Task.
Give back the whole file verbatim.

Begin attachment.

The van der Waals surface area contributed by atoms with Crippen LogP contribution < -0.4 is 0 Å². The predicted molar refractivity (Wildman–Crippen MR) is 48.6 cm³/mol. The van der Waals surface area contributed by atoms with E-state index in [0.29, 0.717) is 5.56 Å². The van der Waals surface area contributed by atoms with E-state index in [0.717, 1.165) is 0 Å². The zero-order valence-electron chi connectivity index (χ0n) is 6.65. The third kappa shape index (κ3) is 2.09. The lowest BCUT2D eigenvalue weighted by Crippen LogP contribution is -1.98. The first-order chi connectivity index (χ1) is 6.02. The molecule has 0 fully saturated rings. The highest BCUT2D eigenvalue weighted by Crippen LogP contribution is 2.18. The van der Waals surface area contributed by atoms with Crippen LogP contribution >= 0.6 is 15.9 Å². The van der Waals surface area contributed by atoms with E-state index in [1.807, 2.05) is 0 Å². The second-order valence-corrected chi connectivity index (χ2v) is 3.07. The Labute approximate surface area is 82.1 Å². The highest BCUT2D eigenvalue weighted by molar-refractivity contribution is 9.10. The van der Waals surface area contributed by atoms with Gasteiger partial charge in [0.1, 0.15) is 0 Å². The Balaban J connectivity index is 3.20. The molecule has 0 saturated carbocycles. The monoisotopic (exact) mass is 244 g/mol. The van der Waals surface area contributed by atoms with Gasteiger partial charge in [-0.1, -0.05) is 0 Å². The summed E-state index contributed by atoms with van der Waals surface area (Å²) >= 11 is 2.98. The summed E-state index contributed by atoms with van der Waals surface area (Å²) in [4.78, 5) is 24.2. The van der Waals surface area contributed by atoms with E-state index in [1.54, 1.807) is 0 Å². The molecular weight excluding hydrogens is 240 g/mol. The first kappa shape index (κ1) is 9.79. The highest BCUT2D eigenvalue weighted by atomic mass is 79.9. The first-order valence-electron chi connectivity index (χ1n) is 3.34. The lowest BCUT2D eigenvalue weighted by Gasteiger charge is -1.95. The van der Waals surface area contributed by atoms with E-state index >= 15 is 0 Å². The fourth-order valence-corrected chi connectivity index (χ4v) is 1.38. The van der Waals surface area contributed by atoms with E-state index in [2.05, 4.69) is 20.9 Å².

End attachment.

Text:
The van der Waals surface area contributed by atoms with Crippen LogP contribution < -0.4 is 0 Å². The predicted molar refractivity (Wildman–Crippen MR) is 48.6 cm³/mol. The van der Waals surface area contributed by atoms with E-state index in [0.29, 0.717) is 5.56 Å². The van der Waals surface area contributed by atoms with E-state index in [0.717, 1.165) is 0 Å². The zero-order valence-electron chi connectivity index (χ0n) is 6.65. The third kappa shape index (κ3) is 2.09. The lowest BCUT2D eigenvalue weighted by Crippen LogP contribution is -1.98. The first-order chi connectivity index (χ1) is 6.02. The molecule has 0 fully saturated rings. The highest BCUT2D eigenvalue weighted by Crippen LogP contribution is 2.18. The van der Waals surface area contributed by atoms with Crippen LogP contribution >= 0.6 is 15.9 Å². The van der Waals surface area contributed by atoms with E-state index in [1.807, 2.05) is 0 Å². The second-order valence-corrected chi connectivity index (χ2v) is 3.07. The Labute approximate surface area is 82.1 Å². The highest BCUT2D eigenvalue weighted by molar-refractivity contribution is 9.10. The van der Waals surface area contributed by atoms with Gasteiger partial charge in [0.1, 0.15) is 0 Å². The Balaban J connectivity index is 3.20. The molecule has 0 saturated carbocycles. The monoisotopic (exact) mass is 244 g/mol. The van der Waals surface area contributed by atoms with Gasteiger partial charge in [-0.1, -0.05) is 0 Å². The summed E-state index contributed by atoms with van der Waals surface area (Å²) >= 11 is 2.98. The summed E-state index contributed by atoms with van der Waals surface area (Å²) in [4.78, 5) is 24.2. The van der Waals surface area contributed by atoms with E-state index in [1.54, 1.807) is 0 Å². The molecular weight excluding hydrogens is 240 g/mol. The first kappa shape index (κ1) is 9.79. The highest BCUT2D eigenvalue weighted by atomic mass is 79.9. The first-order valence-electron chi connectivity index (χ1n) is 3.34. The lowest BCUT2D eigenvalue weighted by Gasteiger charge is -1.95. The van der Waals surface area contributed by atoms with E-state index >= 15 is 0 Å². The fourth-order valence-corrected chi connectivity index (χ4v) is 1.38. The van der Waals surface area contributed by atoms with E-state index in [2.05, 4.69) is 20.9 Å².